Date of Award
Doctor of Business Administration (DBA)
James Alvarez Mourey
As consumers’ expectations for brands to “do good” continue to grow, companies are simultaneously increasing their corporate social responsibility (CSR) efforts and communication. Communicating on the “good” a company is doing may seem like it would yield a positive outcome; however, such is not always the case. Companies face the challenge of wanting to engage in CSR activities that address topical issues while simultaneously avoiding the perception of engaging in CSR efforts for self-serving reasons, a phenomenon referred to as “virtue signaling,” where the company’s prosocial efforts are perceived as primarily self-motivated. Furthermore, as companies engage in greater brand activism, taking a more vocal position on social matters, the tension of prosocial engagement and the perceived motivation behind a company’s efforts is increasingly apparent. The purpose of this study was to understand how the level of commitment to a cause signaled that these efforts were intrinsically or extrinsically motivated (i.e., virtue signaling). Through experiments, this work explored how perceived commitment influences perceptions of intrinsic and extrinsic motivation as a function of trust and transparency, or the degree to which stakeholders perceive CSR or brand activism practices and outcomes as open and publicly accessible. The current work extends the relevant literature by exploring traditional CSR and brand activist communication, commitment, transparency, consumer trust, and virtue signaling and provides evidenced-based guidance on how companies can participate in brand activism without fearing negative consequences, such as accusations of virtue signaling, when doing so. The results showed the importance of commitment to garnering trust and indicated that while similar, CSR and brand activism produce different outcomes.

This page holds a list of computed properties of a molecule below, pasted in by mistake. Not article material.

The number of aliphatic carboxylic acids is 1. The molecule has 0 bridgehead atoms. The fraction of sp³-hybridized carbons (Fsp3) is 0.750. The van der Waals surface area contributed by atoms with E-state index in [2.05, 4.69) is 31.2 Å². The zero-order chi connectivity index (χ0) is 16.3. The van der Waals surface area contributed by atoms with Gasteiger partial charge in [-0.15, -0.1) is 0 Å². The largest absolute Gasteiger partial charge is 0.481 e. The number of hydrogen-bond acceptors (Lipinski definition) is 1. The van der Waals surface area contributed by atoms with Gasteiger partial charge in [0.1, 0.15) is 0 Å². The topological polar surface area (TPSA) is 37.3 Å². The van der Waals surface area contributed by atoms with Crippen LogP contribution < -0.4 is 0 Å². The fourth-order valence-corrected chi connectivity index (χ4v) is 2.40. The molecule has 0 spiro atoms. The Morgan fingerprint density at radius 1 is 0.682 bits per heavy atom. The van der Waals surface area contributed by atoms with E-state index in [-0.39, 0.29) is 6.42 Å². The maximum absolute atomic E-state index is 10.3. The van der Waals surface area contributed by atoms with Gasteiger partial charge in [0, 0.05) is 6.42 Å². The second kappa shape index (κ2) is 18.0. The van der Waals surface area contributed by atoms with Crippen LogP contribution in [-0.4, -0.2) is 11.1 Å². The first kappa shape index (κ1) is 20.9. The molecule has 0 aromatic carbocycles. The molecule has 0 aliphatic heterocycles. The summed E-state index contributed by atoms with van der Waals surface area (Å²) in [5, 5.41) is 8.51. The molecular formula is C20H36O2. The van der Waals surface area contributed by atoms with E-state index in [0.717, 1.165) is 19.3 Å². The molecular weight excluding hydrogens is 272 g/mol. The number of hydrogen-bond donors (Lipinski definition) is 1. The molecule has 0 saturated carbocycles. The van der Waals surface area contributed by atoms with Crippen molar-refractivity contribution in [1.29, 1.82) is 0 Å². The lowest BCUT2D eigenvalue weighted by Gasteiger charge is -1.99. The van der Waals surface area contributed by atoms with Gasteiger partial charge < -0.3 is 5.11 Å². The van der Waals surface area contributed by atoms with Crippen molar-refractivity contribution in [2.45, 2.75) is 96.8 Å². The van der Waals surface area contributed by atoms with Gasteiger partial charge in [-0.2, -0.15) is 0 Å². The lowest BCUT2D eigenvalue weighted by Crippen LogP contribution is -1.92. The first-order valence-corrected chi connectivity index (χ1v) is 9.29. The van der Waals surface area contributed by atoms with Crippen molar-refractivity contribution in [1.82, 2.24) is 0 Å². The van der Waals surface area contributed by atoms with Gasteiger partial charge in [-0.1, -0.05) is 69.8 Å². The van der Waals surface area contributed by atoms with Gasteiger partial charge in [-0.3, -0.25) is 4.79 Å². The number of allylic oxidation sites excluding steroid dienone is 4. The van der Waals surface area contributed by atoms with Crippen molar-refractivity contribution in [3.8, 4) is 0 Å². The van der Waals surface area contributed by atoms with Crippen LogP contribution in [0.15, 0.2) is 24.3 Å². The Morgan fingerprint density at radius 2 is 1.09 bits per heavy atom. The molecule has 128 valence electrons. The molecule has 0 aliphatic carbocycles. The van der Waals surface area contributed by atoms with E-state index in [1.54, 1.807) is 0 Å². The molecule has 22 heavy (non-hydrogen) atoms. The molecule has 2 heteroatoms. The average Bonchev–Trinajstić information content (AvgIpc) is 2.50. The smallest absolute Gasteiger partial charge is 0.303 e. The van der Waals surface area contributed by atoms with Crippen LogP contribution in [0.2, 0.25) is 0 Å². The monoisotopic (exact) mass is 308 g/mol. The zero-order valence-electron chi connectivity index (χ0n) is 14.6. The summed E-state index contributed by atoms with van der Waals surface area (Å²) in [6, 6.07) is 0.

Dugan, Tara-Ann, "A brand new day: How commitment impacts trust and perceived motivation of a firm’s corporate social responsibility and brand activism efforts" (2021). College of Business Theses and Dissertations. 17.